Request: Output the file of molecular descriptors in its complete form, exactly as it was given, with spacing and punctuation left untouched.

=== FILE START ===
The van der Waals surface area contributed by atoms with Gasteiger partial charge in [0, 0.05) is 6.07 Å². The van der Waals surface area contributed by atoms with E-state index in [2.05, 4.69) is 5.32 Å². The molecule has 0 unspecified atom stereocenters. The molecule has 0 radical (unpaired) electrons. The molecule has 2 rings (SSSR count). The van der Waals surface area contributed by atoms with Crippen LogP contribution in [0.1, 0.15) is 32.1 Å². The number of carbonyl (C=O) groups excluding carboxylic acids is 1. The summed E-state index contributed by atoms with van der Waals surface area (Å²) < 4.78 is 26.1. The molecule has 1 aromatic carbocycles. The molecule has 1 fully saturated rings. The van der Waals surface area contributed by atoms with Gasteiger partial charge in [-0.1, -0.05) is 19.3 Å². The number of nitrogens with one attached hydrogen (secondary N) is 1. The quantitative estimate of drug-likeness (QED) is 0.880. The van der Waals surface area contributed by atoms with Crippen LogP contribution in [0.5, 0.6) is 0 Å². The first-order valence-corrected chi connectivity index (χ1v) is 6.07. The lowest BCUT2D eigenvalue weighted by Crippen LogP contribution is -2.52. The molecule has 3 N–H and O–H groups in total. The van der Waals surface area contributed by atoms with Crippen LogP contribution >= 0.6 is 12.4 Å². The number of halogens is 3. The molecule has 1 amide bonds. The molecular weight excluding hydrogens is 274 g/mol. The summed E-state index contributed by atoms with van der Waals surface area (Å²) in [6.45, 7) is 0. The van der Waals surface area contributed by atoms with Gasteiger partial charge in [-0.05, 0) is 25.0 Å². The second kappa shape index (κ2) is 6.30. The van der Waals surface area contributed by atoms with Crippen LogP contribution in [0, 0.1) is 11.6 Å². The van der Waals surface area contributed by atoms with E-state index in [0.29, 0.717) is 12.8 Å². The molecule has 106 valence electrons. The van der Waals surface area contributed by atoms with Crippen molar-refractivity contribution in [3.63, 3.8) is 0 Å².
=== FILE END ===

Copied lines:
The van der Waals surface area contributed by atoms with Gasteiger partial charge in [0, 0.05) is 6.07 Å². The van der Waals surface area contributed by atoms with E-state index in [2.05, 4.69) is 5.32 Å². The molecule has 0 unspecified atom stereocenters. The molecule has 0 radical (unpaired) electrons. The molecule has 2 rings (SSSR count). The van der Waals surface area contributed by atoms with Crippen LogP contribution in [0.1, 0.15) is 32.1 Å². The number of carbonyl (C=O) groups excluding carboxylic acids is 1. The summed E-state index contributed by atoms with van der Waals surface area (Å²) < 4.78 is 26.1. The molecule has 1 aromatic carbocycles. The molecule has 1 fully saturated rings. The van der Waals surface area contributed by atoms with Gasteiger partial charge in [-0.1, -0.05) is 19.3 Å². The number of nitrogens with one attached hydrogen (secondary N) is 1. The quantitative estimate of drug-likeness (QED) is 0.880. The van der Waals surface area contributed by atoms with Crippen LogP contribution in [0.5, 0.6) is 0 Å². The first-order valence-corrected chi connectivity index (χ1v) is 6.07. The lowest BCUT2D eigenvalue weighted by Crippen LogP contribution is -2.52. The molecule has 3 N–H and O–H groups in total. The van der Waals surface area contributed by atoms with Crippen LogP contribution >= 0.6 is 12.4 Å². The number of halogens is 3. The molecule has 1 amide bonds. The molecular weight excluding hydrogens is 274 g/mol. The summed E-state index contributed by atoms with van der Waals surface area (Å²) in [6.45, 7) is 0. The van der Waals surface area contributed by atoms with Gasteiger partial charge in [-0.05, 0) is 25.0 Å². The second kappa shape index (κ2) is 6.30. The van der Waals surface area contributed by atoms with Crippen LogP contribution in [0, 0.1) is 11.6 Å². The van der Waals surface area contributed by atoms with E-state index in [0.29, 0.717) is 12.8 Å². The molecule has 106 valence electrons. The van der Waals surface area contributed by atoms with Crippen molar-refractivity contribution in [3.63, 3.8) is 0 Å².